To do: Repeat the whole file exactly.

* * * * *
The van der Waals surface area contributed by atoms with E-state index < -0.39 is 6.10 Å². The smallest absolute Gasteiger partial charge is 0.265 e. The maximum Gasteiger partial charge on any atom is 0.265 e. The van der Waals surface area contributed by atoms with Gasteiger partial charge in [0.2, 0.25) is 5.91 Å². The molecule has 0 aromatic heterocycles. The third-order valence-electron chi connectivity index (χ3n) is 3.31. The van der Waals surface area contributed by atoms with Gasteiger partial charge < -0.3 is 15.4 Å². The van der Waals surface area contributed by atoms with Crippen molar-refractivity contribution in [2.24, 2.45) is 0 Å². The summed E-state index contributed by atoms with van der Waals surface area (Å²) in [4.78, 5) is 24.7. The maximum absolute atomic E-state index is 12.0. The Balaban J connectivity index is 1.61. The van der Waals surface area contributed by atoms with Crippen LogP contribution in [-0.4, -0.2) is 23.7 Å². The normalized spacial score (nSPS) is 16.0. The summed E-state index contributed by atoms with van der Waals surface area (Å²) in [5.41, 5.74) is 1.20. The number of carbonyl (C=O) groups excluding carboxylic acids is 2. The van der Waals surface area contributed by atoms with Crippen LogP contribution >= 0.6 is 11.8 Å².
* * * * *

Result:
The van der Waals surface area contributed by atoms with E-state index < -0.39 is 6.10 Å². The smallest absolute Gasteiger partial charge is 0.265 e. The maximum Gasteiger partial charge on any atom is 0.265 e. The van der Waals surface area contributed by atoms with Gasteiger partial charge in [0.2, 0.25) is 5.91 Å². The molecule has 0 aromatic heterocycles. The third-order valence-electron chi connectivity index (χ3n) is 3.31. The van der Waals surface area contributed by atoms with Gasteiger partial charge < -0.3 is 15.4 Å². The van der Waals surface area contributed by atoms with Crippen molar-refractivity contribution in [2.24, 2.45) is 0 Å². The summed E-state index contributed by atoms with van der Waals surface area (Å²) in [4.78, 5) is 24.7. The maximum absolute atomic E-state index is 12.0. The Balaban J connectivity index is 1.61. The van der Waals surface area contributed by atoms with Crippen LogP contribution in [-0.4, -0.2) is 23.7 Å². The normalized spacial score (nSPS) is 16.0. The summed E-state index contributed by atoms with van der Waals surface area (Å²) in [5.41, 5.74) is 1.20. The number of carbonyl (C=O) groups excluding carboxylic acids is 2. The van der Waals surface area contributed by atoms with Crippen LogP contribution >= 0.6 is 11.8 Å².